I’m back and hopefully by now you have decided if solar panels are right for you! It’s time you find out everything you need to know of the 3 types (that’s right!) of solar panels.
Solar panels provide an ideal, environmentally friendly, source of energy without requiring a lot of maintenance. Solar panel technology continues to improve, and luckily for us, to become more affordable for the ordinary people who want to go green.
Generally, all solar panels are designed to produce the same amount of energy from the sun, which is half a volt per solar cell. A standard 12 volt solar cell (which produces about the same amount of energy as a car outlet) will generally have 36 cells and be about 25 inches wide by 54 inches long. Most households install multiple solar cells so they can 24 volts, 48 volts, or more of solar energy output.
Now, here comes the tricky part. You need to know the differences between the types of solar panels before actually choosing one. They differ in size, materials, and efficiency. Here’s what you need to know of the 3 types of solar panels you may select:
Monocrystalline: Monocrystalline solar panels are the most energy efficient (but expensive) solar panels available because they are, literally, made with monocrystalline (silicon) cells. The growth process for the monocrystalline is very complicated, which is a primary reason for the higher expense of monocrystalline products. In order to make the silicon cells, manufacturers produce long silicon rods, which are then cut into discs that are 0.2 or 0.4 mm thick. Those discs are then incorporated into the individual cells and wired together to create a single solar panel.
Polycrystalline: Polycrystalline (or multi-crystalline) solar panels tend to be slightly less efficient and less expensive than their monocrystalline counterparts. This is because the individual cells are grown in a large block consisting of many crystals, rather than as a single crystal rod. Single discs are produced from the large crystal block and transposed into linked solar panel cells. As a result of the multi-crystal manufacturing process, polycrystalline solar panels tend to have a distinguishing shattered glass appearance.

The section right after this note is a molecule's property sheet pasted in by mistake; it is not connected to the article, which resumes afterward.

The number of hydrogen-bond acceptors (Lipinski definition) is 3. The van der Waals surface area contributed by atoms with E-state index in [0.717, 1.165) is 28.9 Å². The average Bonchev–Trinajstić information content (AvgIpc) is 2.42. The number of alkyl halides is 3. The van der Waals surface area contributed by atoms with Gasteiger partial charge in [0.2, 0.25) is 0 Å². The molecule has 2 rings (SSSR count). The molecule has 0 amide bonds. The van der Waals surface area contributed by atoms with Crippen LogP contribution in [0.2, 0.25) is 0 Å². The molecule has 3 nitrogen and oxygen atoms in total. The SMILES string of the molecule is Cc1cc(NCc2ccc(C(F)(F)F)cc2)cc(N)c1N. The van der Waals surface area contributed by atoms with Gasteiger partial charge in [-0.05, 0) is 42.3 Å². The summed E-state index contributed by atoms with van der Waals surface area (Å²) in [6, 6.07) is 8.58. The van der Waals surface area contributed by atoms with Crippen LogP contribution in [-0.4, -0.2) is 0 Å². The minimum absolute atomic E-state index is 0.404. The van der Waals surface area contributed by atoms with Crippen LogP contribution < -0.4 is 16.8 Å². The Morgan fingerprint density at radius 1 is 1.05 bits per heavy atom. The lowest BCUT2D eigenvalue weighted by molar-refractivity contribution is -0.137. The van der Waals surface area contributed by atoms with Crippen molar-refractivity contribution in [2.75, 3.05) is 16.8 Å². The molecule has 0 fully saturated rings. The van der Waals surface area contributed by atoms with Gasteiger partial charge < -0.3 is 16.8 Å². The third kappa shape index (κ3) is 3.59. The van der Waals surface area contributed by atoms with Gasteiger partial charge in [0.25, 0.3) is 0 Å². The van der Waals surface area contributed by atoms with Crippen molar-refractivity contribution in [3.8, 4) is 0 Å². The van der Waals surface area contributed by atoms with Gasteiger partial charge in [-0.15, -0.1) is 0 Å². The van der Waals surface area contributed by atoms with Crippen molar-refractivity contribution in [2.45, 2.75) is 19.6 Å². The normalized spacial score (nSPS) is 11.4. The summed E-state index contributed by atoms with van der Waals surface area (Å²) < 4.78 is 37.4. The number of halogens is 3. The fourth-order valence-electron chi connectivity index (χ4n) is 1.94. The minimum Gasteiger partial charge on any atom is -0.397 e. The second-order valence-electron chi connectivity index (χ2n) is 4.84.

Amorphous: Amorphous solar panels tend to be the least expensive of all of the solar panel technologies, but they are also significantly less efficient. Instead of using crystals to construct the cells, amorphous solar panels are constructed by pouring a thin layer of silicon over a base material, such as glass or metal. Because amorphous solar panels produce less energy than polycrystalline or monocrystalline solar panels, more amorphous panels are required to produce the same amount of energy as crystal panels. However, amorphous panels can be made into long sheets that can double as roofing material for south-facing homes.
The best thing would be to talk to an expert/a qualified contractor about what type os solar panel suits you best, taking in consideration your location, budget, and lifestyle. Solar panels can make a huge difference in your energy bill – and reduce your environmental impact every day, if you pick the right ones.
For next time, I have some other tips for you on some alternative uses for solar panels, from Bob – I’m telling you, this guy never ceases to surprise me , so stay tuned!